Three experts in the alpha-synuclein protein this month published a review of drug development against this target. Alpha-synuclein clumps into, scientists believe, toxic aggregates that damage cells in Parkinson's disease (PD). Preventing or breaking up those clumps may prevent, slow or stop PD progression.
Last week's paper, published in Experimental Neurology, is authored by Patrik Brundin, MD, PhD, of Van Andel Research Institute (VARI) in Michigan; Jeffrey Kordower, PhD, who holds a joint appointment at VARI and Rush University in Chicago; and Kuldip Dave, PhD, an on-staff scientist at The Michael J. Fox Foundation (MJFF).
They outline challenges facing the five current clinical trials with alpha-synuclein therapies and the many others on their heels. MJFF is leading various projects to answer key questions and accelerate treatments to stop PD.
- What molecular species of alpha-synuclein is the best target?
It remains unclear what molecular species of alpha-synuclein is toxic. This protein is naturally disordered with extreme structural diversity, making it difficult to associate a particular species to toxicity. MJFF is bringing together a consortium of researchers and funding a large discovery initiative using different technologies to identify, replicate and validate specific molecular forms of alpha-synuclein. This knowledge would allow more specific targeting of the protein and development of tests to assess whether therapies are hitting the right types of alpha-synuclein to stop PD.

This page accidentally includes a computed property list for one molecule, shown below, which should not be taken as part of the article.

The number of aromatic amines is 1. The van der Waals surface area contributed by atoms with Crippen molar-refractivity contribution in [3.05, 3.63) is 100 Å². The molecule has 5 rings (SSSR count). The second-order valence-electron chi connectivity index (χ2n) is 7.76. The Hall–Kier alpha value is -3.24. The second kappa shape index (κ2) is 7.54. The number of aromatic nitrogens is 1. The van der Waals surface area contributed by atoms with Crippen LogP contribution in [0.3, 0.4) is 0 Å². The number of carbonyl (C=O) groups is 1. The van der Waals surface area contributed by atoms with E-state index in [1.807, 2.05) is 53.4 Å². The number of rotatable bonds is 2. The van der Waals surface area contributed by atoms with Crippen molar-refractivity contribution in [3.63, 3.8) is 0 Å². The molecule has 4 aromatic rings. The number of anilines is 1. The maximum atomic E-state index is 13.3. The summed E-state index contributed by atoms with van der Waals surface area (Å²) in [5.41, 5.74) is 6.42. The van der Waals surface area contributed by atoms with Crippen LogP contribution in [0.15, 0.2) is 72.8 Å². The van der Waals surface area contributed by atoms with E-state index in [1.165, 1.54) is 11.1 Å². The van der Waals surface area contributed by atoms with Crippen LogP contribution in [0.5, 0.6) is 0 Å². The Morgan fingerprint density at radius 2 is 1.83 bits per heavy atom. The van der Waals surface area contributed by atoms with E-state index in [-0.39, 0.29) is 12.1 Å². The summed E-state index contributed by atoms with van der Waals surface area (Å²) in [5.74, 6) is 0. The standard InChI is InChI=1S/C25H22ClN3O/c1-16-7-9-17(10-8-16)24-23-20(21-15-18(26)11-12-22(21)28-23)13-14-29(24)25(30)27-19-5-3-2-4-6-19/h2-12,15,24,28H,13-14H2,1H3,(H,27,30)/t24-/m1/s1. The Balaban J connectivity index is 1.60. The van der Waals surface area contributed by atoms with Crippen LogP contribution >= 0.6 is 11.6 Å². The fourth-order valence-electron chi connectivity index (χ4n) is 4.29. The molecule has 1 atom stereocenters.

- How do we measure alpha-synuclein?
An objective, biological measure (biomarker) of alpha-synuclein would help choose volunteers for trials and determine if a drug is effective. Since everyone with PD has alpha-synuclein aggregates -- right now only seen in autopsy -- the ability to image alpha-synuclein in the brain would be game-changing. MJFF has deployed significant resources to develop a tool to see this protein and announced a $2 million prize to the first team to do so. And in the absence of ability to directly visualize alpha-synuclein in the brain, the field has made tests to measure in more easily accessible fluids such as spinal fluid, blood and saliva. Read more on recent findings in this area and on a manual for best use of these tests.
- Can we stop disease before symptoms start?
The underlying Parkinson's disease process begins several years, or even decades, before the development of motor symptoms. Some early non-motor symptoms (e.g., smell loss, constipation) may be caused by alpha-synuclein changes so targeting the protein in those early days of disease could slow progression. MJFF is studying people with symptoms associated with high risk of PD (smell loss and REM sleep behavior disorder) to measure alpha-synuclein at this stage.
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